#1
Jan2912, 12:02 AM

P: 24

Hi,
I have one question about the expansion of the universe. Say, that there is a part which is that far away that we can't see it any more more because the speed of light is succeded. Wouldn't this mean that those part of the universe has no more influence on us at all? In ohther words: Where do I see this say cutoff in the equations? Best regards, Jens 



#2
Jan2912, 12:48 PM

P: 1,262

You're exactly right.
The parts of the universe which are receding from us faster than the speed of light are called 'causally disconnected' because they will never have any influence on us. In general relativity (i.e. 'the equations'), these regions are outside of our 'lightcone' (which describes the region that is causally connected), and thus never effect us. 



#3
Jan2912, 01:42 PM

Mentor
P: 6,039





#4
Jan2912, 11:37 PM

P: 1,262

Expansion  CosmologyAnd while I somewhat see what you're saying @George, If something is outside the cosmic event horizon, then it will always be outside, by definition. And as distant regions of the universe are receding faster than the event horizon, things are only exiting our future lightcones. No?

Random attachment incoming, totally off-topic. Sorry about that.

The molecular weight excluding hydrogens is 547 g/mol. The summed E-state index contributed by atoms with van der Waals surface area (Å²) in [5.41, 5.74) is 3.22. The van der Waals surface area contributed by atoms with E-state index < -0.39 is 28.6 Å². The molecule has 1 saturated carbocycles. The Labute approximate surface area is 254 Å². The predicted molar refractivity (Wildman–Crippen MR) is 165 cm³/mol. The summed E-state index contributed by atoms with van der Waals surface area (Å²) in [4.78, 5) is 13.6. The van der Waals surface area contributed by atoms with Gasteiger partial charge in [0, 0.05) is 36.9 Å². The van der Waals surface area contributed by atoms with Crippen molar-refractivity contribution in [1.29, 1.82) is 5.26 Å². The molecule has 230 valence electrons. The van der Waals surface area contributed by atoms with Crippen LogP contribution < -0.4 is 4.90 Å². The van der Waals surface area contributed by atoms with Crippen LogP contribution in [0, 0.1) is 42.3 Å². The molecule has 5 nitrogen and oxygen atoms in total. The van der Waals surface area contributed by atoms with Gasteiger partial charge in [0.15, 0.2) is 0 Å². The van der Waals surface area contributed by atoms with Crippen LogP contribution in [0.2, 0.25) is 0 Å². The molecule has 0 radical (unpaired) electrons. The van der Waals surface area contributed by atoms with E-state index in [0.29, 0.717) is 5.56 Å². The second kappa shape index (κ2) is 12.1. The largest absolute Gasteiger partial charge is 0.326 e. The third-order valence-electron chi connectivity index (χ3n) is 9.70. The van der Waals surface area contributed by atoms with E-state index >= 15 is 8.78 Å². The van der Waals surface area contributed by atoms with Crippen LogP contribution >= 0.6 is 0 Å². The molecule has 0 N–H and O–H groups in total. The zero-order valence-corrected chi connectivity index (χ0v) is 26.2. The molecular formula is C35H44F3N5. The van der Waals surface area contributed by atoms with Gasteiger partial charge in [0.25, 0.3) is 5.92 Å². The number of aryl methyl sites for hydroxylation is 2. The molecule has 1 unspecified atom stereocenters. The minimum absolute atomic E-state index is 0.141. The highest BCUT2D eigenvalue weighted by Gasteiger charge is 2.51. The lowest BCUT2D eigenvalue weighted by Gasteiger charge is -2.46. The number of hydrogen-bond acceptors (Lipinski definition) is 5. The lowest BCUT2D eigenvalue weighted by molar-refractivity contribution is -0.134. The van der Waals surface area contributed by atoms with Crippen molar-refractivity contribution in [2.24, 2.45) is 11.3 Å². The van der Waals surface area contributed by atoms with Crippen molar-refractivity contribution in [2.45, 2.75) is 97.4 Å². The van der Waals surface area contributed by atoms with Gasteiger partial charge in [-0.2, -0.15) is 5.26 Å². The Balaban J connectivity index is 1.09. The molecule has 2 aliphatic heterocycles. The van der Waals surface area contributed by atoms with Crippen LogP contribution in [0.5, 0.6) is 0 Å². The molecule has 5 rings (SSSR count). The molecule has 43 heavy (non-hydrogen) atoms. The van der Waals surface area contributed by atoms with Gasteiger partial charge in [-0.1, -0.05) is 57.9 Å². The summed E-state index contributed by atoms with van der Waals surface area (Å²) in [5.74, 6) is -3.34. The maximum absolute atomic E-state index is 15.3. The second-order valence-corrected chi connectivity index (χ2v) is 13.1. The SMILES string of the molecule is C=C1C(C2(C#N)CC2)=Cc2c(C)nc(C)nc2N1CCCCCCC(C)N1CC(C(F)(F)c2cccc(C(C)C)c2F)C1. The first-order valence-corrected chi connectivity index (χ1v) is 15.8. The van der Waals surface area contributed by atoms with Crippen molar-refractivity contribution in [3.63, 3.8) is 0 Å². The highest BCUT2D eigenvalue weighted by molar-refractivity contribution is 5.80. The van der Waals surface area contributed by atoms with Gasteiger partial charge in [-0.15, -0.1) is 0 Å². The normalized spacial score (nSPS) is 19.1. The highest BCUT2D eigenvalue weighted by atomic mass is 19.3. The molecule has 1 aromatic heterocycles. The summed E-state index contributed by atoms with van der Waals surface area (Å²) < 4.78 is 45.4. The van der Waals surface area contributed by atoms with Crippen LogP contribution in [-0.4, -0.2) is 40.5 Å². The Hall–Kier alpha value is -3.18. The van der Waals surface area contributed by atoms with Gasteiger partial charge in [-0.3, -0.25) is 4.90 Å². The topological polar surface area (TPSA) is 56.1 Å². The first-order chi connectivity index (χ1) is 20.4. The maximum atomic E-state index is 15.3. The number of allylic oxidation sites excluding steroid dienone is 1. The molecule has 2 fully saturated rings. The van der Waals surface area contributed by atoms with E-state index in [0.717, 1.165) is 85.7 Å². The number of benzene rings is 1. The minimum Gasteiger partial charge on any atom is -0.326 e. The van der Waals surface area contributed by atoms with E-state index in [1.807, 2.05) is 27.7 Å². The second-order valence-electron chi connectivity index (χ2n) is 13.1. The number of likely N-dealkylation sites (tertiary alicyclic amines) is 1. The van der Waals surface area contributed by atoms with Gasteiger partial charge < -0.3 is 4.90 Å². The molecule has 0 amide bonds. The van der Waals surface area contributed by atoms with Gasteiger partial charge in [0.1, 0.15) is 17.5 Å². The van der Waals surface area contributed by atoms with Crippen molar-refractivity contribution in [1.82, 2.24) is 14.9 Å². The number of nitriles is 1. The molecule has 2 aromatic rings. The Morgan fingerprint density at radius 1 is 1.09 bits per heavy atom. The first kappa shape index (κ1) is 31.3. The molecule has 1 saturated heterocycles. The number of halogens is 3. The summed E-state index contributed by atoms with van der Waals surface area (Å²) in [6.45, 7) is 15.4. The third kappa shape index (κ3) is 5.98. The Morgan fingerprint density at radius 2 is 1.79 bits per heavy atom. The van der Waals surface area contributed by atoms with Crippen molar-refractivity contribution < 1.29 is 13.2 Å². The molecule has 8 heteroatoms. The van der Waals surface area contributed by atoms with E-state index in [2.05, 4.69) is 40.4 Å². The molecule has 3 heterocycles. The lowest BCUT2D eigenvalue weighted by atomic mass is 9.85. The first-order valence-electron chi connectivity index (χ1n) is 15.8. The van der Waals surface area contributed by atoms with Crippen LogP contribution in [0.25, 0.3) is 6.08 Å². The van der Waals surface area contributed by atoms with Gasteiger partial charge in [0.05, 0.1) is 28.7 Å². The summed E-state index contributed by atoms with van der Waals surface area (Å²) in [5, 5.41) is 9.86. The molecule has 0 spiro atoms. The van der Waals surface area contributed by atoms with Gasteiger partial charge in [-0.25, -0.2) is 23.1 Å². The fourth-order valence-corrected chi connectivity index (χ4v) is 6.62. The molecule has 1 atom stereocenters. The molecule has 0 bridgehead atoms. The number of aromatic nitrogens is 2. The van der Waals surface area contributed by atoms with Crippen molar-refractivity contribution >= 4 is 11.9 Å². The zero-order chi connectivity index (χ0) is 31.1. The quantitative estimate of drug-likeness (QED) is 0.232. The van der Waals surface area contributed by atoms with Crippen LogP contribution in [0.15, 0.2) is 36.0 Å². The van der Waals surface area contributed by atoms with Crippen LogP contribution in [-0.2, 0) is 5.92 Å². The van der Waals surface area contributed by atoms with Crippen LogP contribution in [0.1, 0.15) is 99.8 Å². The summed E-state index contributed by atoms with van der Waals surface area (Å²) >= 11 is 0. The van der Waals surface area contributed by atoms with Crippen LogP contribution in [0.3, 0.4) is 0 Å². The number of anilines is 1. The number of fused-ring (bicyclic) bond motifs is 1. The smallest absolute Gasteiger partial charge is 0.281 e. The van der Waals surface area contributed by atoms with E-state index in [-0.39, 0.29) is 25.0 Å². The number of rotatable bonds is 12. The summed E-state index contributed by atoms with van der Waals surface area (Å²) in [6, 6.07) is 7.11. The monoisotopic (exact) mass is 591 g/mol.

#5
Jan3012, 08:34 AM

Sci Advisor
P: 1,548





#6
Jan3012, 08:45 AM

P: 1,262

Gotcha; thanks.




#7
Feb512, 03:46 PM

P: 24

Thanks for the replies! Would you agree: If there is a cosmological model where the current state of our position is outside the infulence of parts moving > c, outside of any influence, wouldn't this influence the model itself? We are talking about Black "Objects" where normally no information is exchangable. Photons are not able to get outside the event horizon... Gravitons are? Gravitons who have to excist because we make the ART in the lower limit linear? Gravitons which have by definition mass, they are able to "fly around", no matter if there is an event horizon? And this in this in theory which is by definition highly nonlinear?
Thanks, Jens 



#8
Feb612, 02:08 PM

P: 24